Date: September 1, 1996
Creator: Dunn, D.L.; Winn, W.G. & Bresnahan, P.J.
Partner: UNT Libraries Government Documents Department

Distribution of lake-bottom radionuclides measured with an underwater HPGe detector

Description: This study at Savannah River was done to assist decisions on the future of L Lake, an artificial reservoir made in 1983-5 for additional cooling for L Reactor discharges. EG&G overflight NaI mappings prior to filling indicated that most of the man-made radionuclides were {sup 60}Co and (predominantly) {sup 137}Cs in the earlier stream beds lying beneath the lake. An underwater HPGe was used in 1995 to rapidly scope the present radiation levels at 96 locations in the lake. The present levels are in reasonable agreement with the earlier overflight mappings. 1 fig, 4 figs.
Date: July 1, 1996
Creator: Winn, W.G.; Dunn, D.L. & Bresnahan, P.J.
Partner: UNT Libraries Government Documents Department

Scoping measurements of radionuclides in L Lake with an underwater HPGe detector

Description: This study of L Lake was conducted to determine whether the distribution of man-made radiation levels had changed from the time preceding the filling of the newly created lake in 1985. Overflight gamma measurements by EG&G in 1985 mapped the man-made radiation levels, indicating that significant levels were only detected from former stream beds that were to be covered by the lake. the present scoping gamma measurements were consistent with these earlier findings, indicating no major evidence of movement of the radioactivity. These results will be available to guide decisions concerning future plans for the lake. Gamma-emitting radionuclides of L Lake were examined in situ with an underwater HPGe detector and further studied by retrieving various sediment samples for analysis by HPGe gamma spectrometry in the Underground Counting Facility. The predominant man-made radionuclide detected was {sup 137}Cs; it had about 100 times greater activity than {sup 60}Co, which was the only other man-made radionuclide that was detected above trace levels.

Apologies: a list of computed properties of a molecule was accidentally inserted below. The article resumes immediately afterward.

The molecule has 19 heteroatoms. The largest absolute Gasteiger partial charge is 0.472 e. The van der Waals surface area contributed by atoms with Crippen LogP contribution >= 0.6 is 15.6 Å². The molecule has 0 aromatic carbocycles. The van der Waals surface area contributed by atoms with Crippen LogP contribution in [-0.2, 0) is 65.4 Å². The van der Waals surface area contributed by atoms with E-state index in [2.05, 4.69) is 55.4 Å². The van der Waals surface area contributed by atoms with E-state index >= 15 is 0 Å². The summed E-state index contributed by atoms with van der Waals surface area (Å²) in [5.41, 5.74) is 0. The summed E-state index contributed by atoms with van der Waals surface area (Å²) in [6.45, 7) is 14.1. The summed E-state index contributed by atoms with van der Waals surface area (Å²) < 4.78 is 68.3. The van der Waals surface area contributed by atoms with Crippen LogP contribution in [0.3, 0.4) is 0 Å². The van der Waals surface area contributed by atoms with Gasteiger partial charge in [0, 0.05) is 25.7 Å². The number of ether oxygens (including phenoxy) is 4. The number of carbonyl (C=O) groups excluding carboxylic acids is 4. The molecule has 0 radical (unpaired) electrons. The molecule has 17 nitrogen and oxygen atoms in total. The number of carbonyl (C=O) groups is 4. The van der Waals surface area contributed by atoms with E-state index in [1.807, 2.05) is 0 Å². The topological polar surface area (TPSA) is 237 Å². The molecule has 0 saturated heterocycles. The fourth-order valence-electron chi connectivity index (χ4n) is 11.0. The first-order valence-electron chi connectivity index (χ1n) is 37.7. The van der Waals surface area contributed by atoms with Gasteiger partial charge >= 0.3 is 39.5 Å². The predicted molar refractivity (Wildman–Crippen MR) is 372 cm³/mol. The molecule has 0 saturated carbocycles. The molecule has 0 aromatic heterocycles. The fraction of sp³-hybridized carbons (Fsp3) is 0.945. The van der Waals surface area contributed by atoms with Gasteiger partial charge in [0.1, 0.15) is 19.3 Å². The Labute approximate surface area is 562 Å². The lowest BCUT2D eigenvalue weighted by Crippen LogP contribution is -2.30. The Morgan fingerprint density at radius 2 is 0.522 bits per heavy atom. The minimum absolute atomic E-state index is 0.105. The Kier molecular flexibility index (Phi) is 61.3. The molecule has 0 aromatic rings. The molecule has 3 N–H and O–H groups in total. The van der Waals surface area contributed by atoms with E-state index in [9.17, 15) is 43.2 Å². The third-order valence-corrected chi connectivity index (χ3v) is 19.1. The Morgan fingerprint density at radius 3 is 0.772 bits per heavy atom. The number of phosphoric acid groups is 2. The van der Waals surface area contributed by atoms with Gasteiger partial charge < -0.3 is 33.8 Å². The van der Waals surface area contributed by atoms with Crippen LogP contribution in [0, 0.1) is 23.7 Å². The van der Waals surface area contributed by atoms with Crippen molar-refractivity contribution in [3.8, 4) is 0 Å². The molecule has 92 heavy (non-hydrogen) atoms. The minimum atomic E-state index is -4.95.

Date: June 1, 1996
Creator: Dunn, D.L.; Win, W.G. & Bresnahan, P.J.
Partner: UNT Libraries Government Documents Department

Environmental aspects of the June 16, 1995 tritium release from the Savannah River Site

Description: On June 16, 995 approximately 10,700 Ci of elemental tritium (HT) were released through a 200 ft stack during a welding operation in H-area while stainless steel containers were being prepared for burial. The workers immediately evacuated the room and H-area personnel were instructed to remain indoors for 30 minutes. The dose at the site boundary was calculated with the WINDS system atmospheric transport model to be 3x10{sup -6} mrem, a value one-hundred million times smaller than the yearly average dose for SRS area (300 mrem). The plume moved in a west south-west direction and crossed the Savannah River into Georgia about